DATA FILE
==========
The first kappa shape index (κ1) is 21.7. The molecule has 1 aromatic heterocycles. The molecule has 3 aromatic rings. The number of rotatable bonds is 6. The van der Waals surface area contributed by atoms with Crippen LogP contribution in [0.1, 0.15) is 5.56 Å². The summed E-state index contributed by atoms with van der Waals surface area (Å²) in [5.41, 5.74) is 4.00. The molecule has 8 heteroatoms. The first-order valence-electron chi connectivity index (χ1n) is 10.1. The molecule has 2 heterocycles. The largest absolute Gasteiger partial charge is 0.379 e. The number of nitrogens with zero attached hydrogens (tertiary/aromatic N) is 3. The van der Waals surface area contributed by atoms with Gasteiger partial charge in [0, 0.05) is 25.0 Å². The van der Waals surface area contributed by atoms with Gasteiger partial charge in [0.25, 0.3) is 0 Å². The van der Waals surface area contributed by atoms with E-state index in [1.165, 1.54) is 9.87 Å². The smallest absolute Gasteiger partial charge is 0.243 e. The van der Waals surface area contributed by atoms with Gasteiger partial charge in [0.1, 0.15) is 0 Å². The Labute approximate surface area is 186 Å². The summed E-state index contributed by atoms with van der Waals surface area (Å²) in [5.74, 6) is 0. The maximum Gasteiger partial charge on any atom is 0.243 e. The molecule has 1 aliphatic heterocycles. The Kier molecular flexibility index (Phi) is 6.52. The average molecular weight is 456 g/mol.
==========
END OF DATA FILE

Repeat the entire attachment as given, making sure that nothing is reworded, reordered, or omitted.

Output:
The first kappa shape index (κ1) is 21.7. The molecule has 1 aromatic heterocycles. The molecule has 3 aromatic rings. The number of rotatable bonds is 6. The van der Waals surface area contributed by atoms with Crippen LogP contribution in [0.1, 0.15) is 5.56 Å². The summed E-state index contributed by atoms with van der Waals surface area (Å²) in [5.41, 5.74) is 4.00. The molecule has 8 heteroatoms. The first-order valence-electron chi connectivity index (χ1n) is 10.1. The molecule has 2 heterocycles. The largest absolute Gasteiger partial charge is 0.379 e. The number of nitrogens with zero attached hydrogens (tertiary/aromatic N) is 3. The van der Waals surface area contributed by atoms with Gasteiger partial charge in [0, 0.05) is 25.0 Å². The van der Waals surface area contributed by atoms with Gasteiger partial charge in [0.25, 0.3) is 0 Å². The van der Waals surface area contributed by atoms with E-state index in [1.165, 1.54) is 9.87 Å². The smallest absolute Gasteiger partial charge is 0.243 e. The van der Waals surface area contributed by atoms with Gasteiger partial charge in [0.1, 0.15) is 0 Å². The Labute approximate surface area is 186 Å². The summed E-state index contributed by atoms with van der Waals surface area (Å²) in [5.74, 6) is 0. The maximum Gasteiger partial charge on any atom is 0.243 e. The molecule has 1 aliphatic heterocycles. The Kier molecular flexibility index (Phi) is 6.52. The average molecular weight is 456 g/mol.